Living wild was just the change she and Laura Mae needed to cope with the heaviness, the grief and loss, of coping with Paul’s decision to leave behind his perfect life, and the perfect family they created together.  Paul heard his own call of the wild: in the arms of a 23 year old psychology major with a taste for older men and the kind of sexual charm and romantic ease that June could never possess.  June’s friends told her she was running away, moving into the wild.  June argued the point vociferously.  She was not running away from anything, but running towards something—something she couldn’t define or explain, responding only to the call of the trees, the call of the wild.

June brushes the snow off her boots, slipping them off inside the arctic entry, hanging the axe up on the pegs in the wall.  Inside the cabin June finds Laura Mae still asleep, curled up beneath a sea of quilts, nestled in warmth, asleep, at ease.  Round rosy cheeks, thick blonde curls, and silence.  For all the heartache and pain her marriage to Paul created in her life, Laura Mae’s existence made every painful moment worth it.  As the days passed by, June has changed the way she thinks of Paul.  The rage she felt in the early days of autumn when she arrived at the cabin, began to evaporate with the falling of the first pure white snowflakes of October, the deep cold of the interior cooling the fiery rage in her heart, settling her mind down enough to focus, to sit with reality, the past. To live in such a way that encourages quiet contemplation, deep reflection, and careful observation. June longs for nap time, the only time of day that Laura Mae is silent. Though even in her sleep she is often deep in conversation with one spirit or another, speaking in a secret language to the creatures of the subconscious. Communicating freely, unhindered by the constraints of the adult world, existing in harmony with nature and the unseen world, Laura Mae is like the trees, natural, wild, roaming and free—all the while tied tightly to the watchful eye of her mother.  June is beginning to understand the delicate balance of cultivating curiosity in nature and protecting her young daughter from the wild.  She is slowly starting to discover there are no real answers to any questions, there are only merely suggestions, ideas, possibilities. Back in the city, June was filled with restlessness and longing, fear of death, fear of life. Afraid of everything, all the time. She came to this place, against the advice of everyone who knew her.  She came here because she felt the pull of nature, drawing her and little Laura Mae back home.  The idea that June could give her daughter this one gift, the gift of nature, was too good to pass up.  June reasoned that there could be nothing more important than teaching her daughter the way of the wild, even if June herself didn’t know what it was.  She knew that together in harmony with the landscape, they would figure it out.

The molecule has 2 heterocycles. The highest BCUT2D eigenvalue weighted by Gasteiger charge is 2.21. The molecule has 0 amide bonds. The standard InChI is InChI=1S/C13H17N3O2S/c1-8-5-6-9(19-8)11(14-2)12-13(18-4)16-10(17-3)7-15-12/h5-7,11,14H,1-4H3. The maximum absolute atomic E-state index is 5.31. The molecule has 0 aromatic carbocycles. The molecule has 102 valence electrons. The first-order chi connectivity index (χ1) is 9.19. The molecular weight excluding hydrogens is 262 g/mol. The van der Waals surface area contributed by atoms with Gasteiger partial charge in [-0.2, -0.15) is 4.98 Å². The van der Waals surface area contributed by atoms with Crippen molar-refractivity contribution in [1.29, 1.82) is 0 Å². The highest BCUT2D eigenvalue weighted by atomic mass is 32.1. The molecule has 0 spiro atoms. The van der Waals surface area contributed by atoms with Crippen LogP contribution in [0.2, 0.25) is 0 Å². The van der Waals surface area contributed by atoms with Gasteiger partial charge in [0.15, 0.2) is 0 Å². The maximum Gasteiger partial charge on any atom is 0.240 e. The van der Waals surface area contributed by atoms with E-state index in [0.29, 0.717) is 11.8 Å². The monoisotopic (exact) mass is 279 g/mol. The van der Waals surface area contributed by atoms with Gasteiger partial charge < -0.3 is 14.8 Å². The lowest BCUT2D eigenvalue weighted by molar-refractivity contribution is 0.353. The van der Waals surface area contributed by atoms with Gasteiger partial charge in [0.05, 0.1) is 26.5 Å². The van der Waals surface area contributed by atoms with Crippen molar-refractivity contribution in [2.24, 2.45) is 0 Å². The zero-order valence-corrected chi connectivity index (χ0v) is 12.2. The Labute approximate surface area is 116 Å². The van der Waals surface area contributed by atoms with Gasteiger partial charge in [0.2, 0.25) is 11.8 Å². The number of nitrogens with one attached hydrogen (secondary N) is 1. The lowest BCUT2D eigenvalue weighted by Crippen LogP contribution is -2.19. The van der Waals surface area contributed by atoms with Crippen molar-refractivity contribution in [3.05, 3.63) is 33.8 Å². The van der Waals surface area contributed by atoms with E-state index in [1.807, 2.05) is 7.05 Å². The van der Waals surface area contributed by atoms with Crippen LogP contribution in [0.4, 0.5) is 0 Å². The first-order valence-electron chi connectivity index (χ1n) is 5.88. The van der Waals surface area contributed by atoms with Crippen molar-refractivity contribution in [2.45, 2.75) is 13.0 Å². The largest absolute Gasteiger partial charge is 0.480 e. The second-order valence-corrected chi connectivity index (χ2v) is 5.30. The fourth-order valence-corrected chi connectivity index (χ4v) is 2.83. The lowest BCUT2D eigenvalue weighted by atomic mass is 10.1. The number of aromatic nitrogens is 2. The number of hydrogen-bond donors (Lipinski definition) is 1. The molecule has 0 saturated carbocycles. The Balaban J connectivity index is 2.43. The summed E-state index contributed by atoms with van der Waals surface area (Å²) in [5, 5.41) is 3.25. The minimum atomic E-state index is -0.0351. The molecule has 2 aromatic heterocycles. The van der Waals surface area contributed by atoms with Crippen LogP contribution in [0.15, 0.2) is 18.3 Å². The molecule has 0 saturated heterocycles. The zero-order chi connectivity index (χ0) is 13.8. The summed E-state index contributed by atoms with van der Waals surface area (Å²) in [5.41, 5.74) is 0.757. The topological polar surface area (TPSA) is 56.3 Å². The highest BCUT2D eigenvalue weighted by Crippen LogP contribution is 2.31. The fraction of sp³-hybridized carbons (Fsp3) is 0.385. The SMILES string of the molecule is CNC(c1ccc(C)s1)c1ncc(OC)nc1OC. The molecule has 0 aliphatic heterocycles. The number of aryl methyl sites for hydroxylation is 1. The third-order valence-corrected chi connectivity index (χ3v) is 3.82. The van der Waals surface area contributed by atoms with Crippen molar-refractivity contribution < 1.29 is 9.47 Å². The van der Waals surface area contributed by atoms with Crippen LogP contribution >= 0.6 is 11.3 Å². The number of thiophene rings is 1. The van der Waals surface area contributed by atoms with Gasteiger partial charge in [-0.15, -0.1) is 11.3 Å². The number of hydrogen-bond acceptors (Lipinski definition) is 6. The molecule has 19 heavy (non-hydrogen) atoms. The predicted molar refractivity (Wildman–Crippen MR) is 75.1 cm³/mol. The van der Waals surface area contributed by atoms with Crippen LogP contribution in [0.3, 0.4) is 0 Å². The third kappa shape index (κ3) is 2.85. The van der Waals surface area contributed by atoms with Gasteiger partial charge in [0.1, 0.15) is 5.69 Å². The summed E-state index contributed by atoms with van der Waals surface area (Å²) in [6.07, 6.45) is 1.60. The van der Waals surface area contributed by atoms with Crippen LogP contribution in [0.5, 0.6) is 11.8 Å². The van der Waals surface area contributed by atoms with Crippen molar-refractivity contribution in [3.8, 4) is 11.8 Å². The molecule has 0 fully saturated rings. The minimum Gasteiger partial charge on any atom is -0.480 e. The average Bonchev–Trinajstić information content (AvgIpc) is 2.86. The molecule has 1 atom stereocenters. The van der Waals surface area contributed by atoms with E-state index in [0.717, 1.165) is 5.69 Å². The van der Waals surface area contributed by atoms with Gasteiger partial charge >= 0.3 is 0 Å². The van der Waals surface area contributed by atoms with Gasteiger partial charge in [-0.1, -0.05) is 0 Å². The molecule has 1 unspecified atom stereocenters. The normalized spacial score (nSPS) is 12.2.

Out here, tangled up in the wild landscape, June thought she might feel more terrified of the imminence of death, the reality of the passage of time—living closer to the circle of life,  watching the struggle that winter brings to all living things.  As June has allowed herself to relax and unfurl in this wild place, she has begun to feel very small, insignificant, and nearly non-existent. She finds the feelings comforting in a strange, sordid kind of way.  The little log cabin in the woods is the first home June has ever really known, now among the trees, woods stretching for miles and miles, untouched by man,  holding the answers in the tips of the spruce, along the frozen river’s edge.


KristaKrista Ruesch is a writer, photographer, crafter and adventurer who blogs about her adventures living on the edge of Wrangell-Saint Elias National Park and Preserve.  Krista is a recent graduate of Alaska Pacific University in the Business Administration and Management degree program with an emphasis in non-profit business.  She graduated in December 2013, cum laude, with a senior project of distinction titled “Native Youth Olympics: Outcomes for Alaska Native Athletes”.  In August 2013, The Wild family sold their perfect house in Anchorage, her husband quit his job and they moved into an unfinished log cabin 7 miles away from the nearest town of 100 people.  Krista is blogging (as H.M. Wild) about her family adventures living on the  edge of the wild, be part of the journey!